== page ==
Archive for February, 2020

Service, Emotional Support, and Therapy Animals: How They Are Different and What You Should Know

Service, Emotional Support, and Therapy Animals: How They Are Different and What You Should Know

By: Adam Grafa

You might have noticed them, often accompanying someone with a physical disability, sometimes wearing a red vest to signify their unique stature, and frequently in places you don’t expect, like on an airplane, at a restaurant, or in the grocery store.

Of course, we’re talking about service dogs, and most people recognize them, but if you were asked to distinguish a service dog from an emotional support dog or a therapy dog, would you be able to? Though all are intended to help with psychological issues, their differences can be confusing, but necessary to understand, especially if you’re thinking about getting one.

Service Dogs

According to the ADA, by their most general definition, service dogs are working animals trained to perform specific daily tasks that someone with a disability cannot, whether the disability is physical or mental. Psychiatric Service dogs are specifically trained to assist someone suffering from a psychological issue so significant that it affects their ability to perform daily tasks. For example, a Psychiatric Service dog might be trained to help an individual who suffers episodes of disorientation by keeping them from walking into the street. Or, they might be enlisted to help veterans suffering from PTSD by waking them from nightmares. The training to perform a specific task designed to mitigate a psychological disability is the key differentiator between Psychiatric Service dogs and Emotional Support animals.

Emotional Support Animals

Because they don’t need to perform any specific tasks and don’t need any specialized training, an emotional support animal can be almost any type of animal, and their duties most closely resemble that of a traditional companion animal (aka pet). They are dedicated to one person, their owner, and fulfill their roles simply by providing companionship and emotional support. Like service animals, they are allowed under the Air Carrier Access Act to travel with their owners on an airplane. They are also allowed under the Fair Housing Act to live with their owners, even if their residence does not allow pets, but cannot go with them into public establishments.

Therapy Animals

Similar to service animals, a therapy animal must be comfortable in a variety of environments, and like an emotional support animal, they provide comfort and emotional support, but that is where the similarities end. Where both service dogs and emotional support animals are dedicated to helping one person, therapy animals provide emotional support and comfort to many through animal-assisted therapy sessions and other structured visits. They do not have any of the legal protections that the other two have.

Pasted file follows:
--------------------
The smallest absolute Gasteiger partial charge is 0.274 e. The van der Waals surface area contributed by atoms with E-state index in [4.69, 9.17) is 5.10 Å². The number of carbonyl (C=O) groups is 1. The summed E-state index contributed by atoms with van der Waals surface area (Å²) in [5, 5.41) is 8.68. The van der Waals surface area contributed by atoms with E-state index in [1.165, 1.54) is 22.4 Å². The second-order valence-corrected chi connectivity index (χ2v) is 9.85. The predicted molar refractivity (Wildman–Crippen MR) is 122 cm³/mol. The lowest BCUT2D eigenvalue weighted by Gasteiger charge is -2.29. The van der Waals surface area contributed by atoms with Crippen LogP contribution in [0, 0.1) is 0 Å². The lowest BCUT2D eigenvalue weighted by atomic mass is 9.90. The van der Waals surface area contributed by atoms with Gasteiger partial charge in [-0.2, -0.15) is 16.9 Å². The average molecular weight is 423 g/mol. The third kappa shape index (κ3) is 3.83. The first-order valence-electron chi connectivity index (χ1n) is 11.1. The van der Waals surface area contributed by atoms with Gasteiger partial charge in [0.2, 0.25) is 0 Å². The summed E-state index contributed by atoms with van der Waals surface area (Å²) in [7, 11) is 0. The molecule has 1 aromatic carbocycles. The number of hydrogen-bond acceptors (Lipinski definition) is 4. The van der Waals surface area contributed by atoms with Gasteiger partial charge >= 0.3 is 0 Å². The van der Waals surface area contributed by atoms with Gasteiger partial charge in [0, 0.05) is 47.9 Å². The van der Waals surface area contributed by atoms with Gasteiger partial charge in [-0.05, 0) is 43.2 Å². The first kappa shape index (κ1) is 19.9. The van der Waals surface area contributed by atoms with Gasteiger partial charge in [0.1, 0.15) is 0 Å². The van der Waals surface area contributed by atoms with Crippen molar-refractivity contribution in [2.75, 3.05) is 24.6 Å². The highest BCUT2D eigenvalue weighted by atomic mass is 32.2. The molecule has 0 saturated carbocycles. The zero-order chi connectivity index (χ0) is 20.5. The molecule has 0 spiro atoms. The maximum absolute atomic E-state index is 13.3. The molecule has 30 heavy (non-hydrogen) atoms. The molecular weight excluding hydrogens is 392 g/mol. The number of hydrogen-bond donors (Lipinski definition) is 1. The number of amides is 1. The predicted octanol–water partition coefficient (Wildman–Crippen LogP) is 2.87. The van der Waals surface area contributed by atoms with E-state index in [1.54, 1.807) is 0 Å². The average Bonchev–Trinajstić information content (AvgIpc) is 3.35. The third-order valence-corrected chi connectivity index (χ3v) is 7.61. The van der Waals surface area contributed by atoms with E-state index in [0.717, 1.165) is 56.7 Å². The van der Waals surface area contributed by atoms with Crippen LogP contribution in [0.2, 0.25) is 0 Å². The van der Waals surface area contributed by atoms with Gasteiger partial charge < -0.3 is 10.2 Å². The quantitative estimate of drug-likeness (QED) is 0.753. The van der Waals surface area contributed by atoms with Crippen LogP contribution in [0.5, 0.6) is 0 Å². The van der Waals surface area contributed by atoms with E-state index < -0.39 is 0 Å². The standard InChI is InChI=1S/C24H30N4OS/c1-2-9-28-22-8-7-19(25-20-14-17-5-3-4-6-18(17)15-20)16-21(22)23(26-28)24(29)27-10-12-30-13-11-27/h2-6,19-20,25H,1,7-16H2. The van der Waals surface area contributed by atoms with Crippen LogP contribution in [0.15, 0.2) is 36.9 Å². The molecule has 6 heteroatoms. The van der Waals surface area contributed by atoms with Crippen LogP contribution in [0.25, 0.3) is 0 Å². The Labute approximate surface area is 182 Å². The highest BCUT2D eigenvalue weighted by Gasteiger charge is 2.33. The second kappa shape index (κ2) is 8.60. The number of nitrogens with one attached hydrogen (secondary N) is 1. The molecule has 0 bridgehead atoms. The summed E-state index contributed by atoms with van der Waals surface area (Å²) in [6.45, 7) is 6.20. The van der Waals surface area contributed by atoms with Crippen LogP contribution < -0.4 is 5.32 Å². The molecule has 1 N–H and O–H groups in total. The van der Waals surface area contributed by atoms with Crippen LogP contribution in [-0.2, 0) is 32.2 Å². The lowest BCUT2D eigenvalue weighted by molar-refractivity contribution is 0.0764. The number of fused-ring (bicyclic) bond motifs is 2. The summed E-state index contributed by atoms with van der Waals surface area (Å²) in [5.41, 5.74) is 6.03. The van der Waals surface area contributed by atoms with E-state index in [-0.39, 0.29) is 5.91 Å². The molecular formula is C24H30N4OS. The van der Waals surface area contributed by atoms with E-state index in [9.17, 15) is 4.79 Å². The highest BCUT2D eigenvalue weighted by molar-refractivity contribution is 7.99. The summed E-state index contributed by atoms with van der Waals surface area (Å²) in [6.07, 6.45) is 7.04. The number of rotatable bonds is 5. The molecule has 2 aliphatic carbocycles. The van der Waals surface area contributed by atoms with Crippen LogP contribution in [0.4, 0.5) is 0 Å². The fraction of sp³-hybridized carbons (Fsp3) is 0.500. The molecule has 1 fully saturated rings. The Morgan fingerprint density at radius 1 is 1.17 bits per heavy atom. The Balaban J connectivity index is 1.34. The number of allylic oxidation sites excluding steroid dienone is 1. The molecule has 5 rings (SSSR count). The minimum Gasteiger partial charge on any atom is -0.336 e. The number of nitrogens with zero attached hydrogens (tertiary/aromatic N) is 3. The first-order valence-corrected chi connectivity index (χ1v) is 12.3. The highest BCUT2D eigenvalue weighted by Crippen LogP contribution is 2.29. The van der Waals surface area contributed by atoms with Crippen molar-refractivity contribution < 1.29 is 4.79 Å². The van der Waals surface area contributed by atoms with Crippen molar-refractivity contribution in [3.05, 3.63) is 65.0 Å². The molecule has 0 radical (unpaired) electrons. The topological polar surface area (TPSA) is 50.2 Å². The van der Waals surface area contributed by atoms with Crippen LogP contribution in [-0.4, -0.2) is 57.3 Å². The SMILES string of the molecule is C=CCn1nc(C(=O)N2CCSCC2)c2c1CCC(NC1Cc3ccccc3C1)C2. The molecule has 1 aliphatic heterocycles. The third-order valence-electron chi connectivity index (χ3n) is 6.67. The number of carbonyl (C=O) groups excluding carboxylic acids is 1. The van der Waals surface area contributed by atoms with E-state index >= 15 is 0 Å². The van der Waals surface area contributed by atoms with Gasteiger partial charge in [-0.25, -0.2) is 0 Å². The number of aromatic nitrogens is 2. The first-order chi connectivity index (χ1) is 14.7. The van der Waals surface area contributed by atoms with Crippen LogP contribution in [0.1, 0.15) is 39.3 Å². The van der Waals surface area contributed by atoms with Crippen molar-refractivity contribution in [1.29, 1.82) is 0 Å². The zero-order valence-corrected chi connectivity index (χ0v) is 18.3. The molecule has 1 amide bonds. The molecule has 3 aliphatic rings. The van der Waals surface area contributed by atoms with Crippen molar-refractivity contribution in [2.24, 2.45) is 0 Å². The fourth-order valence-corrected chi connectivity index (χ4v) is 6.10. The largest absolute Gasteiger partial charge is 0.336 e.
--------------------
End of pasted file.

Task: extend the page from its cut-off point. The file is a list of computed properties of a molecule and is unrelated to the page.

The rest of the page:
How Can I Get a Service Animal?

Service dogs and emotional support animals require a letter from a mental health professional, so your first step is to talk to a therapist. Think of them kind of like you would a prescription medication. If you’re seeing a therapist for the first time, they may be hesitant to write the letter until knowing you better. Even then, many therapists are less familiar with prescribing an emotional support animal or service dog so they may partner with a therapist who has experience or specializes in them.

If you’re interested in animal assisted therapy, seek out a therapist who specializes in that method. Searching the internet will probably be the fastest way to locate one in your area.

Ultimately, integrating an animal into your therapy can, for the right person, be very beneficial. Remember that, while you will rely on it to help you through difficult times, your service or emotional support animal will depend on you to take care of it. So, just as you would if you were considering a regular pet for companionship, think honestly about your willingness and ability to care for that furry creature who is trying to care for you.

We Hope This Helps!

If you feel like you need the support of a mental health professional, remember that you’re not alone! If you have any questions, please contact us, we’re here to help!